Regarding disputes with others who caused you problems, this depends very much on what’s being discussed and on who’s discussing it.  But here are a few general ideas for this:

On my web pages on victim correction as a panacea,

I describe a thinking which would, whenever this would sound plausible, label complaints as maladjusted whining, or as manipulative machinations to get people to feel sorry for the complainer, or as unforgiving judgments, or as bitterness, or as excuses for their own failures, etc., the antithesis of the mutual respect of a small town.  When trying to settle disputes with people who’ve done things that would instigate legitimate judgments, they could very easily start talking with you like this, and as long as it sounds plausible, who’s to stop them?  Even if you think that someone you know isn’t the type who’d evade personal responsibility like this, you ought to make sure that this person doesn’t just figure that ever since the Reagan/Thatcher era a lot of thinking, especially in the field of psychology, has said that what “personal responsibility” really means is responsibility for one’s own welfare, and expecting someone to take personal responsibility for what he brings into being for others would seem utopian and/or authoritarian.  As long as those with whom you have these conflicts want you to trust in such ideas in the future, here’s what’s probably the best way to deal with this sort of situation:  If their reasons as to why they’re exempt are wide-sweeping enough to allow for some pretty extreme helplessness, you could let them know that acceptance of them would run under the “What else could you expect from a pig, except grunts?” standard.  This is the attitude that Al-Anon tells its members to have toward the addicts in their lives, since their addictions would plainly and simply be the realities of the Al-Anon members, and if they don’t just shut up and adjust to their realities this would seem to be maladjusted whining, or as manipulative machinations to get people to feel sorry for them…  One could give reasons why this would seem plausible.  Life has its vicissitudes and that when the addicts cause them the family members could deal with them if they really wanted to, etc.  This is the sort of thinking that you get when it’s predictable that as you discuss a problem, down the line for diverse reasons, the person who caused the problem will get 0% of the substantial responsibility for it and the person whose problem it is gets 100%.  If someone’s refusal to take responsibility is based on reasons that are so open-ended that they could allow for some pretty extreme situations, ask him if he really wants to be treated as if that’s his track record, as if he needs the sort of acceptance that would consist of throwing up your hands and saying, “What else could you expect from a pig, except grunts?”  Let him know that for you to treat him as if he has this track record, wouldn’t be maladjusted whining, manipulative machinations, etc., since any red-blooded right-winger would say that if you don’t distrust people with bad track records, and they end up hurting you, then you asked for it.  It’s all a question of what those who you know, want their track records to be.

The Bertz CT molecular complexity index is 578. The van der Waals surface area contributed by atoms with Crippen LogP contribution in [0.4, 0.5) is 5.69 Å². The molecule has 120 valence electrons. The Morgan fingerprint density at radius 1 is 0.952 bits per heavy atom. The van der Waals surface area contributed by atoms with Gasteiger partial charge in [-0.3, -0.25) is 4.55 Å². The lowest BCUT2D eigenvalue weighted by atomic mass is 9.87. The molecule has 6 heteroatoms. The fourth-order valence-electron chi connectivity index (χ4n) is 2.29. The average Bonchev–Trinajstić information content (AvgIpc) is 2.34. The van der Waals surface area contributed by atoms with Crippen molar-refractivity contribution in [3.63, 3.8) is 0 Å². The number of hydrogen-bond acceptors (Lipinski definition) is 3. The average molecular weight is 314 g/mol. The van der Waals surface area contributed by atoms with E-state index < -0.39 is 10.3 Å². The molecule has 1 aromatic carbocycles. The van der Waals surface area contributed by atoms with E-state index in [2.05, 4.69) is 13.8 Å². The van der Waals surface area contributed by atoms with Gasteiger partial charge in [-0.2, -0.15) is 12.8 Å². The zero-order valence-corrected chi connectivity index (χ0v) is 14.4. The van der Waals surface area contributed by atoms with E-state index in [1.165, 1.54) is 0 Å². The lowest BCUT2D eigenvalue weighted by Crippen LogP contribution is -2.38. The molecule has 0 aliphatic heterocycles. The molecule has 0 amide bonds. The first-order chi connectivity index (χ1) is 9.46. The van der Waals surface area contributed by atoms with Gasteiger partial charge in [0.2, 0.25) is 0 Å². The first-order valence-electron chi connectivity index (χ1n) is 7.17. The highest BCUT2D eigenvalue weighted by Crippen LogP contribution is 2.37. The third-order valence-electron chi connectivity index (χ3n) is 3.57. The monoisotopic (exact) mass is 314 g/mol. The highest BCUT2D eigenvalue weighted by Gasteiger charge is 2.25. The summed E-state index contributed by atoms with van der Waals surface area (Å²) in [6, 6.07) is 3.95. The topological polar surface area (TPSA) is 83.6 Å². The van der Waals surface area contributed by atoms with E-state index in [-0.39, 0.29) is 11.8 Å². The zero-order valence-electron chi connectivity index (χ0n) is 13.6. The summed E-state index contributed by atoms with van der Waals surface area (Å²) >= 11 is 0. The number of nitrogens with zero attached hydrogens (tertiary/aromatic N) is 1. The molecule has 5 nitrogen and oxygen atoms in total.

Another good thing to keep in mind when discussing such things, is not to engage in maladjusted whining, or manipulative machinations to get people to feel sorry for you, or unforgiving judgments, or bitterness, or excuses for your own failures, etc.  When you consider how ready most Westerners are to condemn legitimate complaints as such things, just imagine how they’d react if this really is what you’re doing.  Also keep in mind other things that would keep communication going smoothly, such as not hitting below the belt by saying things intended to hurt that don’t really prove what you’re trying to prove, including some sincere compliments, not interrupting or refusing to listen (unless the other person keeps giving you mollycoddle labels, which is very likely with victim correction as a panacea), make sure that you stay logical and speak the truth, etc.  You might think that since you’re the victim you’re entitled to empathy, but to many, probably most. modern Westerners, being the victim means, at best, that you’ve got the burden of proof and that the person who was offensive is now the defendant so could seem like the poor li’l underdog who has rights, and, at worst, that holding you responsible for the outcome completely resolves the problem, since this would only be holding you personally responsible for your own welfare.  Therefore, you can’t afford to play any games.